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Childcare involves caring for children in a variety of situations at homes or schools. In the United States, childcare workers work with younger children who have not yet formally entered the schooling system or, along with preschool and elementary teachers, with older children. In the United States, one out of three childcare workers is self-employed. Childcare workers attend to the basic needs of children and foster the children's emotional and social growth. They look after children's interests, develop their talents, and help them improve their learning.
Depending upon their places of employment, childcare workers are classified into three groups—baby sitters, family care providers, and childcare workers. Babysitters work as either infant nurses or nannies at children's homes and are usually employed on an hourly basis. Infant nurses take care of infants, and nannies take care of children up until they are 10 or 12 years old. Family childcare providers care for children at their own homes. They usually work with small groups of children, though some, assisted by other adults, take care of larger groups.
Childcare workers are usually employed at childcare centers that typically provide preschool services for three and four-year-olds. Their work usually consists of a combination of teaching and care giving. They may also assist preschool teachers with older children. They maintain contact with the children's parents and guardians to discuss their children's progresses and needs. Some preschool centers also involve parents and guardians in decision-making processes so that childcare workers and parents can collectively work towards the development of their children.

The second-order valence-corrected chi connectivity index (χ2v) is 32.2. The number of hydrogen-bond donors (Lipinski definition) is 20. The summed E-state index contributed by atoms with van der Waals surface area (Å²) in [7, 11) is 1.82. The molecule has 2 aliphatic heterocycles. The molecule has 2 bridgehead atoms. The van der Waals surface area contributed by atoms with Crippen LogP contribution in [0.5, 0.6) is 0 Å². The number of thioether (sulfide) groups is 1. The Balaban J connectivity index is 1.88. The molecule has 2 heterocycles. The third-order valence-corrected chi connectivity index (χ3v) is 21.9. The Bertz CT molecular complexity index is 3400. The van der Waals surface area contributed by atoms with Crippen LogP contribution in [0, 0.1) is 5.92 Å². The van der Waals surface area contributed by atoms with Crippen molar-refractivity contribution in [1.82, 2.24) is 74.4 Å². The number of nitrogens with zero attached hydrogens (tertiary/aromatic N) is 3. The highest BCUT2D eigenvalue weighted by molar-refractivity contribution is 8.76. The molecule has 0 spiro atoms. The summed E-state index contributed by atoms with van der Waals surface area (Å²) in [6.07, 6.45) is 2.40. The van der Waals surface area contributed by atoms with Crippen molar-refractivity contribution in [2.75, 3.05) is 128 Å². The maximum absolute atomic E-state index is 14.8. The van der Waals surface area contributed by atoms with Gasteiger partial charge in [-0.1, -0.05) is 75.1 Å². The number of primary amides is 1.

Childcare workers' hours vary widely depending upon the type of care provided. Most childcare centers are open long hours. This enables parents to drop off children at the centers on their way to work in the mornings and pick them up on their way home in the evenings. While some centers have staggered shifts to cover long hours, other centers may offer only limited breaks to staff because of staffing shortages. On the other hand, live-in nannies work longer hours, while family care providers adjust their working hours to fit the parents' schedules.
Training and Qualifications
In the United States, the training and qualifications required for childcare workers vary widely from state to state, as each state has its own licensing requirements to regulate the profession. Generally, though, childcare workers need a high school diploma and some experience.
Private childcare centers and programs that receive public funding may require additional qualifications. Some employers require childcare workers to hold Childcare Development Associate (CDA) qualifications or Certified Childcare Professional designations. Many employers also require candidates to take secondary or post-secondary courses in child development and early childhood education. Aspiring childcare workers are also required to have experience in childcare situations.
Most childcare workers are paid on an hourly basis. According to the United States Bureau of Labor Standards, the median hourly earnings of childcare workers in May 2004 were around $8 per hour. Earnings vary depending upon education and experience. Benefits vary from employer to employer. Some offer a full range of benefits including health insurance and paid vacations, and some employers offer no benefits at all.
As a career, childcare offers a practical alternative to teaching and education careers. To succeed, though, childcare workers must have substantial patience, motivation, considerable leadership and organizational skills, and the ability to nurture and teach children.
On the net:U.S. Department Bureau of Labor Statistics: Childcare Workers
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